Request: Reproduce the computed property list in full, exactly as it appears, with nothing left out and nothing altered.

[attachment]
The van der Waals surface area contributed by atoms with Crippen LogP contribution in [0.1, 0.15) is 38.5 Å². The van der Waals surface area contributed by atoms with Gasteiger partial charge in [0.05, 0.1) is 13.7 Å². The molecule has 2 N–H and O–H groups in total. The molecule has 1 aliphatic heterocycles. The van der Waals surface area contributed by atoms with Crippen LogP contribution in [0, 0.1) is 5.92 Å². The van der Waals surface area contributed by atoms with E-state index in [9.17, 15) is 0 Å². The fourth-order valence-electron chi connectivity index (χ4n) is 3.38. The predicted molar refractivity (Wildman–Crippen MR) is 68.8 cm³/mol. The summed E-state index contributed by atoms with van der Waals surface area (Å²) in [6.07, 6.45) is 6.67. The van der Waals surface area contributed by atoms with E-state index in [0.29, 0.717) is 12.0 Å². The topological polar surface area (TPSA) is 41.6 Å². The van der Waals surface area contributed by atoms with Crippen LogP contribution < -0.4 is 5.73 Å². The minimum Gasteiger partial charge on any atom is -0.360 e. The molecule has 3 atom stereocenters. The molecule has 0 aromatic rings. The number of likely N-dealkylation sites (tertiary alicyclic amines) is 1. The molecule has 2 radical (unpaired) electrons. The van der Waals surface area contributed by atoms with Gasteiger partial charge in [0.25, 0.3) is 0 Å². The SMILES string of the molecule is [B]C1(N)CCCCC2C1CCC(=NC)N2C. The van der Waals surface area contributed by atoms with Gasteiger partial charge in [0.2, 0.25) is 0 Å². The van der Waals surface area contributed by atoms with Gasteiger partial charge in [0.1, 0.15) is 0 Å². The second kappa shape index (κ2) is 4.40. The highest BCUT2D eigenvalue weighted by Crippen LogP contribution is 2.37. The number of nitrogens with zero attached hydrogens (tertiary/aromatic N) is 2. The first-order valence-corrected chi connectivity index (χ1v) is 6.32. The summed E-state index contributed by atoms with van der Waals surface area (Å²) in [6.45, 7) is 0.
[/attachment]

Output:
The van der Waals surface area contributed by atoms with Crippen LogP contribution in [0.1, 0.15) is 38.5 Å². The van der Waals surface area contributed by atoms with Gasteiger partial charge in [0.05, 0.1) is 13.7 Å². The molecule has 2 N–H and O–H groups in total. The molecule has 1 aliphatic heterocycles. The van der Waals surface area contributed by atoms with Crippen LogP contribution in [0, 0.1) is 5.92 Å². The van der Waals surface area contributed by atoms with E-state index in [9.17, 15) is 0 Å². The fourth-order valence-electron chi connectivity index (χ4n) is 3.38. The predicted molar refractivity (Wildman–Crippen MR) is 68.8 cm³/mol. The summed E-state index contributed by atoms with van der Waals surface area (Å²) in [6.07, 6.45) is 6.67. The van der Waals surface area contributed by atoms with E-state index in [0.29, 0.717) is 12.0 Å². The topological polar surface area (TPSA) is 41.6 Å². The van der Waals surface area contributed by atoms with Crippen LogP contribution < -0.4 is 5.73 Å². The minimum Gasteiger partial charge on any atom is -0.360 e. The molecule has 3 atom stereocenters. The molecule has 0 aromatic rings. The number of likely N-dealkylation sites (tertiary alicyclic amines) is 1. The molecule has 2 radical (unpaired) electrons. The van der Waals surface area contributed by atoms with Gasteiger partial charge in [0.25, 0.3) is 0 Å². The SMILES string of the molecule is [B]C1(N)CCCCC2C1CCC(=NC)N2C. The van der Waals surface area contributed by atoms with Gasteiger partial charge in [0.2, 0.25) is 0 Å². The van der Waals surface area contributed by atoms with Gasteiger partial charge in [0.1, 0.15) is 0 Å². The second kappa shape index (κ2) is 4.40. The highest BCUT2D eigenvalue weighted by Crippen LogP contribution is 2.37. The number of nitrogens with zero attached hydrogens (tertiary/aromatic N) is 2. The first-order valence-corrected chi connectivity index (χ1v) is 6.32. The summed E-state index contributed by atoms with van der Waals surface area (Å²) in [6.45, 7) is 0.